Characterization of the role of the adgrl3.1 gene in zebrafish and its interactions with environment

  • Barbara Dotto Fontana

Student thesis: Doctoral Thesis


Attention deficit hyperactivity disorder (ADHD) is a neurodevelopmental disorder characterized by the clinical manifestation of attention deficits and/or hyperactivity. The Adhesion G Protein-Coupled Receptor L3 (ADGRL3) gene is strongly linked to ADHD susceptibility, and is homologous to the adgrl3.1 gene in zebrafish. The aim of this thesis was to investigate the behavioural phenotypes of adgrl3.1 knockout zebrafish and associated interactions with environmental factors. We first investigated the behavioural phenotypes of adult adgrl3.1 knockouts focusing on impulsivity, attention, decision making, locomotion, anxiety, memory, and cognition. Here, we found that adgrl3.1 knockouts show increased locomotion, impulsivity, attention deficits, anxiety, abnormal repetitive behaviour, and deficits in cognitive flexibility. We discovered a potentially novel mechanism that may underlie these behaviours, characterized by upregulation of the noradrenergic transporter, together with lower levels of DOPAC/DA in the telencephalon. The behavioural phenotype of adgrl3.1 knockout was reversed by pretreatment with atomoxetine (norepinephrine reuptake inhibitor) supporting our discoveries that norepinephrine has an essential role in the ADHD-like behaviours. The interactions of this gene with environment were also analysed focusing on how environmental enrichment, social isolation and early-life stress can affect ADHD-like behaviour. In conclusion, we showed that adgrl3.1 mutants can be a reliable model to study ADHD and its comorbidities in zebrafish. We have also demonstrated that environment can significantly affect adgrl3.1 altered behaviour positively or negatively, depending on context. Finally, for the first time, here we showed changes in the noradrenergic system that may contribute to the development of new combined treatments and further our understanding of the mechanisms underlying adult ADHD-like behaviour across species.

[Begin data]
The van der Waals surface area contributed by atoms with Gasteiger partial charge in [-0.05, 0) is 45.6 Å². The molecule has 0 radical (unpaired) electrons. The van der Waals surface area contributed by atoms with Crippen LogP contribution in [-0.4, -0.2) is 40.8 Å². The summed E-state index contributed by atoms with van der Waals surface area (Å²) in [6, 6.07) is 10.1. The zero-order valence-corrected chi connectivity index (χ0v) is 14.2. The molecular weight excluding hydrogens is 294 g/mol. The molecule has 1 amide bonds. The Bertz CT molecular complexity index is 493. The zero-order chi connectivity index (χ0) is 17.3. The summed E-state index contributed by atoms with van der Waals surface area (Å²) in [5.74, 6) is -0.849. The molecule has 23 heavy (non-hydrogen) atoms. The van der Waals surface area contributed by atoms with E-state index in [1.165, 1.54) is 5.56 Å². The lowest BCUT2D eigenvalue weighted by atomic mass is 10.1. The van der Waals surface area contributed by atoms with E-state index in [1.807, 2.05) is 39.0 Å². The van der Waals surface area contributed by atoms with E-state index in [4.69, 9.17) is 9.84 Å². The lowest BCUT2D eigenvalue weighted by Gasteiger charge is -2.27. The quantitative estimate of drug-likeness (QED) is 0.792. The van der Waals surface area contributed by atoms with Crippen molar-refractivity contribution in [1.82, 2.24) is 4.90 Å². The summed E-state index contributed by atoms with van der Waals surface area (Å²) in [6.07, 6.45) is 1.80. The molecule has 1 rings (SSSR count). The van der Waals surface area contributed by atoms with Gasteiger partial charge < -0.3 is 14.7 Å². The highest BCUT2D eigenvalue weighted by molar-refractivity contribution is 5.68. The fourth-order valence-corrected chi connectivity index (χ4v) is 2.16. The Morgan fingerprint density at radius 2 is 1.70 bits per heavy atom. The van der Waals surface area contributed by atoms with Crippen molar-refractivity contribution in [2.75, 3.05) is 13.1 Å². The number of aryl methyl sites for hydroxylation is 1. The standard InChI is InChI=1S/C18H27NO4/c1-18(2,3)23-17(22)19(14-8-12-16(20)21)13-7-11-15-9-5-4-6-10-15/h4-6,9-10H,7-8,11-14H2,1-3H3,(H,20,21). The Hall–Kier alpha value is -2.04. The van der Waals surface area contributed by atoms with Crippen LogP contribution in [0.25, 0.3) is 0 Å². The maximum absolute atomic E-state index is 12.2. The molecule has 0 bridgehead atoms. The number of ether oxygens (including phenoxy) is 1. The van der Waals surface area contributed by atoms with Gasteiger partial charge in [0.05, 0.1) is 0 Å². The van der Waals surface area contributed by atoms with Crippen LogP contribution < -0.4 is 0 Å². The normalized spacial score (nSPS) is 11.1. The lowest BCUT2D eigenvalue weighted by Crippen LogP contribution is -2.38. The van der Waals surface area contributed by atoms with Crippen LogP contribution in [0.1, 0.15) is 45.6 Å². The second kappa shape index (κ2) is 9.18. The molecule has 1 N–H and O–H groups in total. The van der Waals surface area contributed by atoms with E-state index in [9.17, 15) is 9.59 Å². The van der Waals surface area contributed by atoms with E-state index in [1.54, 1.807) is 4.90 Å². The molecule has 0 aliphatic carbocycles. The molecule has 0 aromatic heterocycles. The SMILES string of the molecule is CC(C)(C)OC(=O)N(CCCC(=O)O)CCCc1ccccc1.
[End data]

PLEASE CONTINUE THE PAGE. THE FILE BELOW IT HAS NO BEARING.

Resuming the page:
Date of AwardNov 2021
Original languageEnglish
Awarding Institution
  • University of Portsmouth
SupervisorMatthew Parker (Supervisor)

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